A Movie for the Movement: Heist: Who Stole The American Dream?

As the Occupy Wall Street movement pushes forward, evolving daily in mission and meaning, its cinematic companion has arrived on the scene. Heist: Who Stole The American Dream? is the latest socially and politically relevant documentary executive produced by Earl Katz, President of Public Interest Pictures. Heist will soon premiere as the fundamental primer on the historical and present-day inequities which gave rise to the Occupy Movement. From its 1930s depiction of Depression Era breadlines to Wisconsin Governor Walker's current assault on Collective Bargaining, Heist tells the story of America in decline due to the excessive greed of corporate executives and politicians bent on destroying the middle class.

From beginning to end, producers/directors Donald Goldmacher and Frances Causey focus on explaining how powerful special interests have worked feverishly since the implementation of Roosevelt's New Deal to derail the protections and rights afforded workers. Via the steady voice of narrator Thom Hartmann and the astute observations of featured experts including Media Matters for America's David Brock, American Airlines former President and Chair Robert Crandall, Maryland Congresswoman Donna Edwards, Pulitzer Prize winning journalist David Cay Johnston, Rebuild the Dream's Van Jones, Vermont Senator Bernie Sanders and more, Heist meticulously details the myriad assaults perpetrated on America's workers. It is a crash course told in accessible language on the manner in which media, economics and politics have been used by the ruling "one percent" to oppress and devalue the more vulnerable "ninety-nine". Indeed, after just one screening of Heist, 99% of Americans on all sides of the political spectrum should be pushed into action to wrestle their rights and democracy away from those who have collectively robbed them.

Goldmacher and Causey are obvious in their efforts to mobilize the audience to action. Heist isn't merely a recounting of history and atrocity. It's a call to action to rise up against those who've used deregulation, like the repeal of Glass-Steagall and rollbacks on protections, to victimize the masses. It sounds the alarm on the need to restore the Fairness Doctrine, repealed by Ronald Reagan, which led to the current spate of airwave liars and hatemongers. Heist moves us to want to end the media consolidation that allows for predators like Comcast and Rupert Murdoch to monopolize markets, control news and distort truth. It pushes us to safeguard and strengthen unions and workers' rights as Koch funded governors like Wisconsin's Scott Walker and Ohio's John Kasich work to systematically dismantle them. It enrages us as we watch a panel of Human Resources professionals provide training on bypassing American workers in favor of lower wage foreign workers. It enrages us even further when Bill Gates testifies unopposed before Congress on the merits of H1B legislation to import foreign workers under the guise that not enough American workers have the skill to do the jobs.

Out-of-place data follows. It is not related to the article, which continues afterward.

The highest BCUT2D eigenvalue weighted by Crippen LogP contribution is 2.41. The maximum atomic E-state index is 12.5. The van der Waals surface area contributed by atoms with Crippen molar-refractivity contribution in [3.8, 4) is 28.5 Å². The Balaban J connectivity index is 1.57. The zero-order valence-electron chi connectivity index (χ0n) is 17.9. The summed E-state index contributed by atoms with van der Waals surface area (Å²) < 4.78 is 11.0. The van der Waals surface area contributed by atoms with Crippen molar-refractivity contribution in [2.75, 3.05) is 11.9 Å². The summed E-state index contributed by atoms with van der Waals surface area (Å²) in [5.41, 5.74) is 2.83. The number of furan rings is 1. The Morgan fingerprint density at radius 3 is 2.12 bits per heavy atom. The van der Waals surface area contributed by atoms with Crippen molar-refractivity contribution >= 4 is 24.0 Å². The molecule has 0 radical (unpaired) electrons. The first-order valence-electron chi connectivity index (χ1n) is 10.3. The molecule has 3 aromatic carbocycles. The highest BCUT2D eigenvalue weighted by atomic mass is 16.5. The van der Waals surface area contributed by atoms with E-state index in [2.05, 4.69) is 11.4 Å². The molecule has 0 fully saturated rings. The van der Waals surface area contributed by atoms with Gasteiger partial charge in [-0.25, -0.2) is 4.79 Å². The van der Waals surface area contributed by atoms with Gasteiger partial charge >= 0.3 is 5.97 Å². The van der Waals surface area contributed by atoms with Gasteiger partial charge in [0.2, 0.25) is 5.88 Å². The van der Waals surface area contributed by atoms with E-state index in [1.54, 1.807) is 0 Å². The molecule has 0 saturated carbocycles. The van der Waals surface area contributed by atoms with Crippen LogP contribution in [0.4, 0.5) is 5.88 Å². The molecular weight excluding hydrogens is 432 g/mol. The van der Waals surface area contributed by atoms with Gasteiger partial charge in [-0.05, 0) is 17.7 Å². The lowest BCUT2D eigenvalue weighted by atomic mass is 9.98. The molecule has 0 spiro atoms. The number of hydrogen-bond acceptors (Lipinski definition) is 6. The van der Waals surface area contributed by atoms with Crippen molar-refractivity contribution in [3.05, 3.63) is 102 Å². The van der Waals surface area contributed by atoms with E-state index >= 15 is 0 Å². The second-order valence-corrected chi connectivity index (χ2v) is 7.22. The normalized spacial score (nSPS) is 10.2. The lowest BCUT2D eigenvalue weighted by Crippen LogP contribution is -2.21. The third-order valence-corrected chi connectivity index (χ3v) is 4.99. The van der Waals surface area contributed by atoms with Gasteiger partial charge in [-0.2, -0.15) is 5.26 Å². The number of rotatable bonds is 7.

The film pointedly asks "Who will control the future of the USA? Organized money or organized people?" The filmmakers are pushing for an organized people's movement to reclaim government control. They tell us "if we work together we can create a national strategy to revive our democracy and save our economy." And they tell us "the next steps are up to us."

Now in the final stages of production, as the filmmakers proceed with the arduous but necessary fundraising to bring the film to completion, they have devised a generous plan to offer the film to activists, and they're enthusiastically spreading the word. This past Sunday Executive Producer Earl Katz talked up the film and the activist plan at the inaugural Los Angeles Green Festival. The filmmakers' plan is to provide a twenty or thirty minute motivational version of the film to activists at no charge.

A week earlier, Earl shared with me his rationale for distributing the activist short, along with his personal angst over the corporate abuse of our nation:

"I hope that our film enables and organizes and brings independents and the middle class and tea party people into the Occupy Wall Street movement. We are taught historically the United States economy is predicated on consumer spending. 70% of our economy is driven on consumer spending but the corporations don't do that anymore. They don't believe it anymore. They don't have to do it. They don't need consumer spending in the United States anymore because they now have over 600 million middle class in China and India and more in other exploding third world countries so they don't have to sell to us anymore. We are not needed. They want to make us expendible. Well it's our country. And these multinational corporations do not have any allegiance to our country - none whatsoever. They have allegiance to their bottom line. Period."

On November 5th, director Donald Goldmacher will screen Heist at a teach-in at Occupy Los Angeles.
Photo by Linda Milazzo

In an hour plus time, Occupiers will witness in cinematic form the clear articulation of the Occupy Movement where the ills of American society are made irrevocably clear and the corporate and political monsters are indisputably revealed.

For those in America still asking what fueled the Occupy Movement and what wrongs it wants to right -- well, those questions are easily answered once you've seen the movie Heist.